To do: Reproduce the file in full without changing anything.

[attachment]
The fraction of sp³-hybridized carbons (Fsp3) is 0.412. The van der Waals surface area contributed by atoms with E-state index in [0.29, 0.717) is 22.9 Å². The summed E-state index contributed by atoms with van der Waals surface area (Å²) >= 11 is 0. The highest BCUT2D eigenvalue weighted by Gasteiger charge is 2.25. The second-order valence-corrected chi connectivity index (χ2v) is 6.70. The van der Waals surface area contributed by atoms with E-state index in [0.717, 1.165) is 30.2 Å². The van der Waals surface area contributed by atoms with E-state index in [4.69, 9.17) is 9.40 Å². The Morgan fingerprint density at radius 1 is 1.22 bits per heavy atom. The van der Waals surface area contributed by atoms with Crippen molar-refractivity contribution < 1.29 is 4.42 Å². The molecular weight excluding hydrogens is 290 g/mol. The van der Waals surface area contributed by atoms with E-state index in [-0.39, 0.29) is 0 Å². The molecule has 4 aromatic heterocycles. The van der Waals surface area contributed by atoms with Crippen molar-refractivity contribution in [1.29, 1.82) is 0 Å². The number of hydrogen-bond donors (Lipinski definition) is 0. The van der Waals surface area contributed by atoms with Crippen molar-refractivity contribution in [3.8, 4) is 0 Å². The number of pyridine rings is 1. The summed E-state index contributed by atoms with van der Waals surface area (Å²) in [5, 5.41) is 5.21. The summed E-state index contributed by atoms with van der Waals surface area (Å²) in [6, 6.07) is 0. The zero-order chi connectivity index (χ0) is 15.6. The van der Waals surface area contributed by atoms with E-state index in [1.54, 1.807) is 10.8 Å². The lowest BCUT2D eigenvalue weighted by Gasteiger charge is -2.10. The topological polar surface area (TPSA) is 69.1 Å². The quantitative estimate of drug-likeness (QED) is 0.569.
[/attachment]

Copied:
The fraction of sp³-hybridized carbons (Fsp3) is 0.412. The van der Waals surface area contributed by atoms with E-state index in [0.29, 0.717) is 22.9 Å². The summed E-state index contributed by atoms with van der Waals surface area (Å²) >= 11 is 0. The highest BCUT2D eigenvalue weighted by Gasteiger charge is 2.25. The second-order valence-corrected chi connectivity index (χ2v) is 6.70. The van der Waals surface area contributed by atoms with E-state index in [0.717, 1.165) is 30.2 Å². The van der Waals surface area contributed by atoms with E-state index in [4.69, 9.17) is 9.40 Å². The Morgan fingerprint density at radius 1 is 1.22 bits per heavy atom. The van der Waals surface area contributed by atoms with Crippen molar-refractivity contribution < 1.29 is 4.42 Å². The molecular weight excluding hydrogens is 290 g/mol. The van der Waals surface area contributed by atoms with E-state index in [-0.39, 0.29) is 0 Å². The molecule has 4 aromatic heterocycles. The van der Waals surface area contributed by atoms with Crippen molar-refractivity contribution in [1.29, 1.82) is 0 Å². The number of hydrogen-bond donors (Lipinski definition) is 0. The van der Waals surface area contributed by atoms with Crippen molar-refractivity contribution in [3.8, 4) is 0 Å². The number of pyridine rings is 1. The summed E-state index contributed by atoms with van der Waals surface area (Å²) in [5, 5.41) is 5.21. The summed E-state index contributed by atoms with van der Waals surface area (Å²) in [6, 6.07) is 0. The zero-order chi connectivity index (χ0) is 15.6. The van der Waals surface area contributed by atoms with E-state index in [1.54, 1.807) is 10.8 Å². The lowest BCUT2D eigenvalue weighted by Gasteiger charge is -2.10. The topological polar surface area (TPSA) is 69.1 Å². The quantitative estimate of drug-likeness (QED) is 0.569.